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Apps can track and store your precise location, but can others access that data?

A social media post is claiming others can access your precise location from social media apps. However, a data privacy expert says it's not easily accessible.

PHOENIX — A post making the rounds online right now is raising concerns that social media companies are not only tracking you, but that others could get a hold of that information and use it to commit crimes against you. 

While social media companies are collecting data about your location, a data privacy expert says it's not easily accessible by others. 

Tracking your location data

With a world of social media easily accessible any hour of the day at our fingertips, there's much more going on beyond the app on your phone. 

"It's been going on for a long time, apps have this ability to really follow your very fine-grained movements," said Jen Golbeck, a data privacy expert and professor at the University of Maryland's College of Information Studies.

A post on Instagram is now warning of how the platform is tracking users' precise location, claiming other people can get their hands on that information and stalk or steal from a specific user. 

A spokesperson for Instagram's parent company, Meta, said in a statement to 12News that their company doesn't share location data information: 

"We don’t share your location with others. Similar to other social media companies, we use precise location for things like location tags and maps features. People can manage Location Services via their device settings, and tag locations on their posts if they want to share that information." - A Meta spokesperson

"This kind of precise tracking, you know, I think Meta would get in a lot of trouble legally if they made that available to people, which is not to say it couldn't leak, but it's not their intention to do that. And so I think that idea of someone just getting a hold of it and using it, that's right now a pretty low risk," Golbeck said. 

Golbeck said if someone's worried about being stalked or tracked by someone, then they should not tag where they were or are in posts on social media.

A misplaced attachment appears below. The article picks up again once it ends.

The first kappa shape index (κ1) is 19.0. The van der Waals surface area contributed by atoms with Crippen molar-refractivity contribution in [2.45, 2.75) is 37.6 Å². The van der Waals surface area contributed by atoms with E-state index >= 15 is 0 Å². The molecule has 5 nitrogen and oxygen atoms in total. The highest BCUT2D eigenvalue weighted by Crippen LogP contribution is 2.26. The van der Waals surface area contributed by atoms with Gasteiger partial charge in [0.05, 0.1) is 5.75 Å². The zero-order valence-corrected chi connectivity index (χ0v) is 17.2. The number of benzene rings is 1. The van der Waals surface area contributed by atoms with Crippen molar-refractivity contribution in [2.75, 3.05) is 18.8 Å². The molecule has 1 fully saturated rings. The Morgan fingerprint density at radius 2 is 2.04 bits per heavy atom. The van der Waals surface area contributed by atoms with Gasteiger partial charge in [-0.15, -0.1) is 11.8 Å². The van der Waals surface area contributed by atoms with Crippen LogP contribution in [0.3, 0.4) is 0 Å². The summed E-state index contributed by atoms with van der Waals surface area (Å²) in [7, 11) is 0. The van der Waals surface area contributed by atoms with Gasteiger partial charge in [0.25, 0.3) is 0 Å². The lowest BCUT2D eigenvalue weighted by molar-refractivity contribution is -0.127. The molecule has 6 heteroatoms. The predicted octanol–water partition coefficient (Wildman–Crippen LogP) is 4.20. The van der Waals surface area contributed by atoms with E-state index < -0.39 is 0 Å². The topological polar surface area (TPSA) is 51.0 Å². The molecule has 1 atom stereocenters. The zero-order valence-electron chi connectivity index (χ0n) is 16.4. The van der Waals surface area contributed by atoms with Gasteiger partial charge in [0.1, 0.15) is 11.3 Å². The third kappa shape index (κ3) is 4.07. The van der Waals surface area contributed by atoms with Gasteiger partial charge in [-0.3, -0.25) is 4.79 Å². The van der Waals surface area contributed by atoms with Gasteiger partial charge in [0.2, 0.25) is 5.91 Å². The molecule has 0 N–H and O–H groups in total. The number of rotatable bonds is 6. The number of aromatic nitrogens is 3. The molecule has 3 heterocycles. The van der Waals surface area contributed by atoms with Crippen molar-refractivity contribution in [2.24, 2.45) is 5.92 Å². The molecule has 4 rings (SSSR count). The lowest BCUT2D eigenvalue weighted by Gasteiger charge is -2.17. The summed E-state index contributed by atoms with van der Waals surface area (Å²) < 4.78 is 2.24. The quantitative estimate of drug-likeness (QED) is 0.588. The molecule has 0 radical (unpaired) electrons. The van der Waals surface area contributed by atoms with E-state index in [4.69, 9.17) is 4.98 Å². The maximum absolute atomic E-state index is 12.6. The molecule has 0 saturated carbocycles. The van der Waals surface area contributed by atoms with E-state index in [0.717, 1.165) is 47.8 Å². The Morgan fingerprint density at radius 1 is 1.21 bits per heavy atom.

How precise is 'precise'?

Golbeck has studied just how exact apps can track your movements. 

"Depending on your settings, they can track you all day as you move around and get that data," Golbeck said. 

In an example, Golbeck said data showed that students' class schedules could be recreated down to what room in a specific academic building they were in. 

"Generally, it's not useful for them to give that information directly to other people. But what we've seen over and over from Facebook, you know, Meta, the parent company of Instagram is that that information tends to get out sometimes in all kinds of ways that they kind of may not have told us what happened and that they maybe didn't even initially plan," Golbeck said. 

Expert recommends shutting off location services

One of Golbeck's concerns about this data is that apps are collecting it simply because they can, not with a specific use in mind. 

"They get it anyway, just saying, 'Well, we'll figure out later how we can make money with this.'," Golbeck said. "And so that doesn't imply that they are treating it seriously as like a very personal piece of information." 

That's why Golbeck said she recommends shutting location services off for anything except what you actually need it on for. 

Golbeck said location services are turned off on her devices all the time except GPS/navigation type apps or others that are location-based. 

"I recommend this is a great time to turn it off for every app that doesn't really need it," Golbeck said.

Even so, Golbeck warns the apps can find ways around the location services being turned off, but it's not as specific. 

"Even if you turn off location services, apps like Instagram are able to use like your Wi-Fi signal to find your location anyway, not as precisely, but there's all sorts of ways that even if we say, 'Don't collect this,' they find ways to do it because it helps them make profits and there's sort of very little power that we have over that," Golbeck said.

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